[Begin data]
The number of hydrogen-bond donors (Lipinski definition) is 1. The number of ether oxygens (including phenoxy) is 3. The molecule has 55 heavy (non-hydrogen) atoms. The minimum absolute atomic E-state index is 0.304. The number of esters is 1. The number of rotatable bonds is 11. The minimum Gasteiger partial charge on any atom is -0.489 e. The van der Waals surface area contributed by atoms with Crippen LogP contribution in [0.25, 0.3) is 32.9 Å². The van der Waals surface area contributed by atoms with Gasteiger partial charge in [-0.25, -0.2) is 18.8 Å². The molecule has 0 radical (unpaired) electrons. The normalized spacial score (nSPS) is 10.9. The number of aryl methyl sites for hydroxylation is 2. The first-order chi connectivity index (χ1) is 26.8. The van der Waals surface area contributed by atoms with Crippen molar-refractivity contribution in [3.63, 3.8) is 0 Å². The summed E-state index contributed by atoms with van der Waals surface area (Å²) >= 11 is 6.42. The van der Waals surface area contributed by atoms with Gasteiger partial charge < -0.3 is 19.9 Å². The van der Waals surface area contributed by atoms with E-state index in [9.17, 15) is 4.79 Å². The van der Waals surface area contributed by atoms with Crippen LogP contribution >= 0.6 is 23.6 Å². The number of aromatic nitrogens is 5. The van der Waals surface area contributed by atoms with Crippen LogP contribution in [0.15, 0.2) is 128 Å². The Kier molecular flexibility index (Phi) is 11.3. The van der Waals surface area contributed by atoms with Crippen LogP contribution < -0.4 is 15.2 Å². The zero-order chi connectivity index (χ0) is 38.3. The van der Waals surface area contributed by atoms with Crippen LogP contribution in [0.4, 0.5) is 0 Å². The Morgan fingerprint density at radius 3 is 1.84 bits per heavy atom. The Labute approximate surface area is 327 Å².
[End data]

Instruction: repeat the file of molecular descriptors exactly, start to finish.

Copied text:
The number of hydrogen-bond donors (Lipinski definition) is 1. The number of ether oxygens (including phenoxy) is 3. The molecule has 55 heavy (non-hydrogen) atoms. The minimum absolute atomic E-state index is 0.304. The number of esters is 1. The number of rotatable bonds is 11. The minimum Gasteiger partial charge on any atom is -0.489 e. The van der Waals surface area contributed by atoms with Crippen LogP contribution in [0.25, 0.3) is 32.9 Å². The van der Waals surface area contributed by atoms with Gasteiger partial charge in [-0.25, -0.2) is 18.8 Å². The molecule has 0 radical (unpaired) electrons. The normalized spacial score (nSPS) is 10.9. The number of aryl methyl sites for hydroxylation is 2. The first-order chi connectivity index (χ1) is 26.8. The van der Waals surface area contributed by atoms with Crippen molar-refractivity contribution in [3.63, 3.8) is 0 Å². The summed E-state index contributed by atoms with van der Waals surface area (Å²) >= 11 is 6.42. The van der Waals surface area contributed by atoms with Gasteiger partial charge < -0.3 is 19.9 Å². The van der Waals surface area contributed by atoms with E-state index in [9.17, 15) is 4.79 Å². The van der Waals surface area contributed by atoms with Crippen LogP contribution >= 0.6 is 23.6 Å². The number of aromatic nitrogens is 5. The van der Waals surface area contributed by atoms with Crippen LogP contribution in [0.15, 0.2) is 128 Å². The Kier molecular flexibility index (Phi) is 11.3. The van der Waals surface area contributed by atoms with Crippen LogP contribution < -0.4 is 15.2 Å². The zero-order chi connectivity index (χ0) is 38.3. The van der Waals surface area contributed by atoms with Crippen LogP contribution in [0.4, 0.5) is 0 Å². The Morgan fingerprint density at radius 3 is 1.84 bits per heavy atom. The Labute approximate surface area is 327 Å².